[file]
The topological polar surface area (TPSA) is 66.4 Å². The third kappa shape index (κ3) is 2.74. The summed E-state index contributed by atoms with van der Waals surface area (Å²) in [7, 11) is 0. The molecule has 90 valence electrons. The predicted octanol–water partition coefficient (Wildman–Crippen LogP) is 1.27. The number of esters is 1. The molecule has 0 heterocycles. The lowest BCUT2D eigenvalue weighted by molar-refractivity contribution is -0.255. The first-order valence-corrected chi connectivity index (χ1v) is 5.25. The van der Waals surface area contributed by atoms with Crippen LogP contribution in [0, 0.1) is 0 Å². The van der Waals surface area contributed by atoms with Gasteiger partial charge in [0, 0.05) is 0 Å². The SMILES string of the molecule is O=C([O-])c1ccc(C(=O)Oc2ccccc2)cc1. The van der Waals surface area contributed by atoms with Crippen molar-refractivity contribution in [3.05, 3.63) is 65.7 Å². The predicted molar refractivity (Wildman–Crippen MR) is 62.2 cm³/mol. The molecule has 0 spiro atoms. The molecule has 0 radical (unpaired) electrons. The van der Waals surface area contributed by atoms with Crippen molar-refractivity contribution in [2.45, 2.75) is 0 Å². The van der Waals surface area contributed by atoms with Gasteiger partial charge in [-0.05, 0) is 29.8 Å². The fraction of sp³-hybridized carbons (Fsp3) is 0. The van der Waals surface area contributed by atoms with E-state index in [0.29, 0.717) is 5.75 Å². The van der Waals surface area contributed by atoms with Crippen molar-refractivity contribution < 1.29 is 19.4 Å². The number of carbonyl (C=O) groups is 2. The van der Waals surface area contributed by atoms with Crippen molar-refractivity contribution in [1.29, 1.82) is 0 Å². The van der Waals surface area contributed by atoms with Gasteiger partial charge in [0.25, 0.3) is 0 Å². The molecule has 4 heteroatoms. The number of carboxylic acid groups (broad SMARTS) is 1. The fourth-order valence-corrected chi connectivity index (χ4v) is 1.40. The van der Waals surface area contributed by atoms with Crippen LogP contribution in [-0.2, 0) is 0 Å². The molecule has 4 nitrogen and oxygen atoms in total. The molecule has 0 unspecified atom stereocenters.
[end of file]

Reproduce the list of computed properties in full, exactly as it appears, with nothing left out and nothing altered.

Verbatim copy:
The topological polar surface area (TPSA) is 66.4 Å². The third kappa shape index (κ3) is 2.74. The summed E-state index contributed by atoms with van der Waals surface area (Å²) in [7, 11) is 0. The molecule has 90 valence electrons. The predicted octanol–water partition coefficient (Wildman–Crippen LogP) is 1.27. The number of esters is 1. The molecule has 0 heterocycles. The lowest BCUT2D eigenvalue weighted by molar-refractivity contribution is -0.255. The first-order valence-corrected chi connectivity index (χ1v) is 5.25. The van der Waals surface area contributed by atoms with Crippen LogP contribution in [0, 0.1) is 0 Å². The van der Waals surface area contributed by atoms with Gasteiger partial charge in [0, 0.05) is 0 Å². The SMILES string of the molecule is O=C([O-])c1ccc(C(=O)Oc2ccccc2)cc1. The van der Waals surface area contributed by atoms with Crippen molar-refractivity contribution in [3.05, 3.63) is 65.7 Å². The predicted molar refractivity (Wildman–Crippen MR) is 62.2 cm³/mol. The molecule has 0 spiro atoms. The molecule has 0 radical (unpaired) electrons. The van der Waals surface area contributed by atoms with Crippen molar-refractivity contribution in [2.45, 2.75) is 0 Å². The van der Waals surface area contributed by atoms with Gasteiger partial charge in [-0.05, 0) is 29.8 Å². The fraction of sp³-hybridized carbons (Fsp3) is 0. The van der Waals surface area contributed by atoms with E-state index in [0.29, 0.717) is 5.75 Å². The van der Waals surface area contributed by atoms with Crippen molar-refractivity contribution < 1.29 is 19.4 Å². The number of carbonyl (C=O) groups is 2. The van der Waals surface area contributed by atoms with Crippen molar-refractivity contribution in [1.29, 1.82) is 0 Å². The van der Waals surface area contributed by atoms with Gasteiger partial charge in [0.25, 0.3) is 0 Å². The molecule has 4 heteroatoms. The number of carboxylic acid groups (broad SMARTS) is 1. The fourth-order valence-corrected chi connectivity index (χ4v) is 1.40. The van der Waals surface area contributed by atoms with Crippen LogP contribution in [-0.2, 0) is 0 Å². The molecule has 4 nitrogen and oxygen atoms in total. The molecule has 0 unspecified atom stereocenters.